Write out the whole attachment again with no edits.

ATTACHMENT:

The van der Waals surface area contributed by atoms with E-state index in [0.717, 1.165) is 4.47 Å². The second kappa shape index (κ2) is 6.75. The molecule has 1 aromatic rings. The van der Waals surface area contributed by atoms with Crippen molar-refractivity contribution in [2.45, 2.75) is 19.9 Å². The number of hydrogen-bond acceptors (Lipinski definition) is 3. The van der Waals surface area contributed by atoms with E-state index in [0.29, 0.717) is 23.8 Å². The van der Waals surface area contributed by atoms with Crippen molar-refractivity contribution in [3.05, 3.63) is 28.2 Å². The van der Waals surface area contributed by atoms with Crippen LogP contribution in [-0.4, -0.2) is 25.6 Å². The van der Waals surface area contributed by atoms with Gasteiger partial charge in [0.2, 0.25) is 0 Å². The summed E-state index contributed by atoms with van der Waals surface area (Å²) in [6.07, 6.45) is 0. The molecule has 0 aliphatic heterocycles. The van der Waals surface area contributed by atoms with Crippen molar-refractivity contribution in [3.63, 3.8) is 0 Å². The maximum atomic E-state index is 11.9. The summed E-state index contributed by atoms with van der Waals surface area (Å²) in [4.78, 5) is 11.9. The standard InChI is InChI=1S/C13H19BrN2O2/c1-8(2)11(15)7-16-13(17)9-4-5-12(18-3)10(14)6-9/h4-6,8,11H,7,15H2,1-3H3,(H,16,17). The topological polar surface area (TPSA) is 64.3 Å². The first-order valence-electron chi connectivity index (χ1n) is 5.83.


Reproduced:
The van der Waals surface area contributed by atoms with E-state index in [0.717, 1.165) is 4.47 Å². The second kappa shape index (κ2) is 6.75. The molecule has 1 aromatic rings. The van der Waals surface area contributed by atoms with Crippen molar-refractivity contribution in [2.45, 2.75) is 19.9 Å². The number of hydrogen-bond acceptors (Lipinski definition) is 3. The van der Waals surface area contributed by atoms with E-state index in [0.29, 0.717) is 23.8 Å². The van der Waals surface area contributed by atoms with Crippen molar-refractivity contribution in [3.05, 3.63) is 28.2 Å². The van der Waals surface area contributed by atoms with Crippen LogP contribution in [-0.4, -0.2) is 25.6 Å². The van der Waals surface area contributed by atoms with Gasteiger partial charge in [0.2, 0.25) is 0 Å². The summed E-state index contributed by atoms with van der Waals surface area (Å²) in [6.07, 6.45) is 0. The molecule has 0 aliphatic heterocycles. The van der Waals surface area contributed by atoms with Crippen molar-refractivity contribution in [3.63, 3.8) is 0 Å². The maximum atomic E-state index is 11.9. The summed E-state index contributed by atoms with van der Waals surface area (Å²) in [4.78, 5) is 11.9. The standard InChI is InChI=1S/C13H19BrN2O2/c1-8(2)11(15)7-16-13(17)9-4-5-12(18-3)10(14)6-9/h4-6,8,11H,7,15H2,1-3H3,(H,16,17). The topological polar surface area (TPSA) is 64.3 Å². The first-order valence-electron chi connectivity index (χ1n) is 5.83.